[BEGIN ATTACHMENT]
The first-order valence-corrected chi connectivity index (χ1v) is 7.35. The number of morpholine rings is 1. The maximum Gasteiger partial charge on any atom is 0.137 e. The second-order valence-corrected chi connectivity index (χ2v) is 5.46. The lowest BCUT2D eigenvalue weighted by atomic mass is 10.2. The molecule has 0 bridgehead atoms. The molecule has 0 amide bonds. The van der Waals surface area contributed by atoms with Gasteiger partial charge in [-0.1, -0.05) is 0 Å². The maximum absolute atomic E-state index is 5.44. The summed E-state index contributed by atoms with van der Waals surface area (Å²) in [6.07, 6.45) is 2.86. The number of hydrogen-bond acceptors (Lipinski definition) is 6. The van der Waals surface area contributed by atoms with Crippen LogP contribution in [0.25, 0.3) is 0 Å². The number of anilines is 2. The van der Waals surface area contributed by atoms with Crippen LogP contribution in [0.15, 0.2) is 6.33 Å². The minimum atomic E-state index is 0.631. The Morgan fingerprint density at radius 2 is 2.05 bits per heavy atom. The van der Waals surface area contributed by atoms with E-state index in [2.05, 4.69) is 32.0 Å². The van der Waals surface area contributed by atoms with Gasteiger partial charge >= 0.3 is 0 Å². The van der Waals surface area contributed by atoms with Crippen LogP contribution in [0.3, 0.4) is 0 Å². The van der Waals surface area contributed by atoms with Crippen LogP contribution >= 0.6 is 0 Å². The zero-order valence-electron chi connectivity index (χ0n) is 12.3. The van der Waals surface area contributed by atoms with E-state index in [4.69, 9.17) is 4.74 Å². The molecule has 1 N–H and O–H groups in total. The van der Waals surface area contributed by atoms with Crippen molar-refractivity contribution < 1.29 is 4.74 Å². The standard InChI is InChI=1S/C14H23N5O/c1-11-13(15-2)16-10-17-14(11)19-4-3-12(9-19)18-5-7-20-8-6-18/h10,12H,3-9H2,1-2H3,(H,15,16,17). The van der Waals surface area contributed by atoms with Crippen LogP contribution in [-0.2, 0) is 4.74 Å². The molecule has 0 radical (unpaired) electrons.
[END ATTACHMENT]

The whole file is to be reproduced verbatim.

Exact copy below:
The first-order valence-corrected chi connectivity index (χ1v) is 7.35. The number of morpholine rings is 1. The maximum Gasteiger partial charge on any atom is 0.137 e. The second-order valence-corrected chi connectivity index (χ2v) is 5.46. The lowest BCUT2D eigenvalue weighted by atomic mass is 10.2. The molecule has 0 bridgehead atoms. The molecule has 0 amide bonds. The van der Waals surface area contributed by atoms with Gasteiger partial charge in [-0.1, -0.05) is 0 Å². The maximum absolute atomic E-state index is 5.44. The summed E-state index contributed by atoms with van der Waals surface area (Å²) in [6.07, 6.45) is 2.86. The number of hydrogen-bond acceptors (Lipinski definition) is 6. The van der Waals surface area contributed by atoms with Crippen LogP contribution in [0.25, 0.3) is 0 Å². The number of anilines is 2. The van der Waals surface area contributed by atoms with Crippen LogP contribution in [0.15, 0.2) is 6.33 Å². The minimum atomic E-state index is 0.631. The Morgan fingerprint density at radius 2 is 2.05 bits per heavy atom. The van der Waals surface area contributed by atoms with E-state index in [2.05, 4.69) is 32.0 Å². The van der Waals surface area contributed by atoms with Gasteiger partial charge >= 0.3 is 0 Å². The van der Waals surface area contributed by atoms with Crippen LogP contribution in [0.3, 0.4) is 0 Å². The van der Waals surface area contributed by atoms with Crippen LogP contribution >= 0.6 is 0 Å². The zero-order valence-electron chi connectivity index (χ0n) is 12.3. The van der Waals surface area contributed by atoms with E-state index in [4.69, 9.17) is 4.74 Å². The molecule has 1 N–H and O–H groups in total. The van der Waals surface area contributed by atoms with Crippen molar-refractivity contribution < 1.29 is 4.74 Å². The standard InChI is InChI=1S/C14H23N5O/c1-11-13(15-2)16-10-17-14(11)19-4-3-12(9-19)18-5-7-20-8-6-18/h10,12H,3-9H2,1-2H3,(H,15,16,17). The van der Waals surface area contributed by atoms with Crippen LogP contribution in [-0.2, 0) is 4.74 Å². The molecule has 0 radical (unpaired) electrons.